The French word courgette refers to a green-skinned squash native to the Americas that grows easily—sometimes too easily—in temperate climates. In Britain and New Zealand, the vegetable is called a courgette, although it sometimes is referred to as a vegetable marrow. In the U.S., Canada, and Australia, this squash goes by its Italian name of zucchini, although it sometimes is called Italian squash or summer squash. We could call it by its Latin name, cucurbita pepo, but that refers to all summer squashes including a couple varieties of pumpkins! This is all very confusing.
However this squash may be labeled at your grocery store, only a couple of the more than 500 varieties of this vegetable is probably available to you. The skin will either be dark green, a light variegated green, or yellow. The shape will either be cylindrical or spherical. When buying zucchini, choose specimens that are firm and blemish-free. If the zucchini bends easily, it probably has been too long since it was picked.
In France, there does not appear to be any organizations that promote the growing and sales of zucchini like there are for apples or potatoes, and no museums like there are for tomatoes. I guess zucchini has to survive on its own—something it can do quite well in the wild.
Perusing my French cookbook collection, I was unable to find any recipes using zucchini earlier than about 1920. And although there are many modern books that contain zucchini recipes, there are just as many that do not. It appears that books with recipes from the Mediterranean regions, such as Provence, are more likely to have zucchini recipes.
When I did find recipes, the zucchini was often hollowed out and used more as a container for other ingredients than for its own taste, or it was used as part of the chorus in a dish with many actors. In choosing the recipes that accompany this article I looked for recipes where the zucchini took the lead. In the few where the zucchini is stuffed, either the filling includes zucchini or is so mild that the flavor of the zucchini is present in every bite. In the couple of the recipes where the zucchini is part of an ensemble, its presence and taste is not lost among the other ingredients.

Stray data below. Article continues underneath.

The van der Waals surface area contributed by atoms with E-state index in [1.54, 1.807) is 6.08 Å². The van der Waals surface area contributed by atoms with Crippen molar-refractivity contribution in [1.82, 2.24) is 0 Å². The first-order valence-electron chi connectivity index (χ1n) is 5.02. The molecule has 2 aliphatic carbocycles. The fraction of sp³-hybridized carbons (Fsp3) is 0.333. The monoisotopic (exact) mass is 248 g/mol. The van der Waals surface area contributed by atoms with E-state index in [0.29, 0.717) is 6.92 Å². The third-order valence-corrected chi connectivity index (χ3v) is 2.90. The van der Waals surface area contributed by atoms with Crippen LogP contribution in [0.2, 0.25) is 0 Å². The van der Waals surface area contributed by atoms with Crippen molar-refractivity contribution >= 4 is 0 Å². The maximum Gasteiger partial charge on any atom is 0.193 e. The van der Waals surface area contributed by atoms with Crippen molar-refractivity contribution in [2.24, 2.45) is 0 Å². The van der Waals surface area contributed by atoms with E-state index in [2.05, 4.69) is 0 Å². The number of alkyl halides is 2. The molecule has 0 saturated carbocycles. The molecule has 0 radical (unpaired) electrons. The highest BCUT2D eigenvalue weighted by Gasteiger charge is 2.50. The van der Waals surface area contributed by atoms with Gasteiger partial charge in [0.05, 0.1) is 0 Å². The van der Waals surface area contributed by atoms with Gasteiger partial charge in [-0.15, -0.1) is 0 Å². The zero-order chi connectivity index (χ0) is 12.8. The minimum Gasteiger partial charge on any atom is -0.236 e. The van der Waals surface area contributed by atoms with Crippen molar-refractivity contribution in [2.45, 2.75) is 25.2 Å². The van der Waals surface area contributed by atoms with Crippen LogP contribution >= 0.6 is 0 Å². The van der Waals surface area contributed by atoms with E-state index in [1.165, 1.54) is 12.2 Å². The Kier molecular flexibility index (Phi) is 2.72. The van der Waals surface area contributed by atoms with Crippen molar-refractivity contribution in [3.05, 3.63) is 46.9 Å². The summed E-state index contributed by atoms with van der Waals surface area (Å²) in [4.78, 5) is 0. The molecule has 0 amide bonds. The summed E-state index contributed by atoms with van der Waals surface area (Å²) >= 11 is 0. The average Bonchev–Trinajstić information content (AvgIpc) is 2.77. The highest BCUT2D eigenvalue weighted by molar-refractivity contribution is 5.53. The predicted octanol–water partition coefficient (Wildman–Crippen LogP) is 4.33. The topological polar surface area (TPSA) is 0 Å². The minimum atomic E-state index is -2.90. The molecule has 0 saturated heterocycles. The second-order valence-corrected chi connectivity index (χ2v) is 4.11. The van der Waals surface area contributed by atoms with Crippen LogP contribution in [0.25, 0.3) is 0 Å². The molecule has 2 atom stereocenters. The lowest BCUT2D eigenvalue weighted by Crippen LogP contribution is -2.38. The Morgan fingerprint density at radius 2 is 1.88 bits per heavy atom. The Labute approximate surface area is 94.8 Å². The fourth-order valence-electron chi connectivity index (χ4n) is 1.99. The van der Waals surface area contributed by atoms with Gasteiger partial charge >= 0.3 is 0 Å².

The recipes call for using zucchini cut into various shapes. To hollow out a zucchini for filling, use a small dessert spoon. I have an old tarnished one with a thin cross-section that I’ve found works very nicely for this. There’s probably something similar hiding in the back of one of your kitchen drawers that will work just fine. For cutting shreds, I use my chef’s knife when the desired width is larger than 2 millimeters, and a Japanese mandolin called a Benriner when a smaller shred is required. Benriners, as well as variations by other companies, are readily available in stores and online. Traditional French mandolins do not work very well for shredding zucchini. (In the restaurants I’ve worked in in France we always used Benriners.) When I produce the shreds by hand, I start by cutting the zucchini diagonally into slices equal to the width I want in the final shreds. Then, three or four of the slices are piled up and these cut into the shreds. When the recipe calls for round slices, I use a chef’s knife to cut them when the thickness is greater than 2 millimeters and the Benriner when it is 2 millimeters or less.
Zucchini are composed of about 95 percent water. This means that preparations made with zucchini can become quite soggy if overcooked or salted too much. The solution is to either salt the raw zucchini to draw out and discard some of the water or to cook the zucchini very lightly, or sometimes both. The recipes included with this article specify the various methods of producing satisfactory results.
As a child, I was only exposed to soggy, overcooked zucchini. Now, half a century later, I am learning that when properly cooked, or even raw, zucchini can be a very delightful and satisfying vegetable.